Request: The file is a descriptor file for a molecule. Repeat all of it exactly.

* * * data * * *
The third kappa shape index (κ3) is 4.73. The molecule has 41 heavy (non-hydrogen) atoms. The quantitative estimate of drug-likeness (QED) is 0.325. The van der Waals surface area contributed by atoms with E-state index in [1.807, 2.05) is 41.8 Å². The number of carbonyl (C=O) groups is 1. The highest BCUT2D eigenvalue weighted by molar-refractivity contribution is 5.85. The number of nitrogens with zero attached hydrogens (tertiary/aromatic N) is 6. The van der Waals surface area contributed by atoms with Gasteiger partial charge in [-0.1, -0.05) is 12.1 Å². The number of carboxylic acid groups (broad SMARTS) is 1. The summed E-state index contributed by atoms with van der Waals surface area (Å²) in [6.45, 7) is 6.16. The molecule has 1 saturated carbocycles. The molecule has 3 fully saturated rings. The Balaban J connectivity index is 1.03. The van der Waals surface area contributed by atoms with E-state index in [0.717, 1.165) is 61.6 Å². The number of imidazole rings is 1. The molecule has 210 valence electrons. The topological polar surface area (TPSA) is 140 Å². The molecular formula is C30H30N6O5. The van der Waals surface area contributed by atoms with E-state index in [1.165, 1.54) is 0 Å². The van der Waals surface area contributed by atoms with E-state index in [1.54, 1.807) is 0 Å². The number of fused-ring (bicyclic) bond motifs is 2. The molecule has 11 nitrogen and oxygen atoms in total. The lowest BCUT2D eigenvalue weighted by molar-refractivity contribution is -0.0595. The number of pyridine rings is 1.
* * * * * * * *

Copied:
The third kappa shape index (κ3) is 4.73. The molecule has 41 heavy (non-hydrogen) atoms. The quantitative estimate of drug-likeness (QED) is 0.325. The van der Waals surface area contributed by atoms with E-state index in [1.807, 2.05) is 41.8 Å². The number of carbonyl (C=O) groups is 1. The highest BCUT2D eigenvalue weighted by molar-refractivity contribution is 5.85. The number of nitrogens with zero attached hydrogens (tertiary/aromatic N) is 6. The van der Waals surface area contributed by atoms with Gasteiger partial charge in [-0.1, -0.05) is 12.1 Å². The number of carboxylic acid groups (broad SMARTS) is 1. The summed E-state index contributed by atoms with van der Waals surface area (Å²) in [6.45, 7) is 6.16. The molecule has 1 saturated carbocycles. The molecule has 3 fully saturated rings. The Balaban J connectivity index is 1.03. The van der Waals surface area contributed by atoms with E-state index in [0.717, 1.165) is 61.6 Å². The number of imidazole rings is 1. The molecule has 210 valence electrons. The topological polar surface area (TPSA) is 140 Å². The molecular formula is C30H30N6O5. The van der Waals surface area contributed by atoms with E-state index in [1.165, 1.54) is 0 Å². The van der Waals surface area contributed by atoms with E-state index in [1.54, 1.807) is 0 Å². The number of fused-ring (bicyclic) bond motifs is 2. The molecule has 11 nitrogen and oxygen atoms in total. The lowest BCUT2D eigenvalue weighted by molar-refractivity contribution is -0.0595. The number of pyridine rings is 1.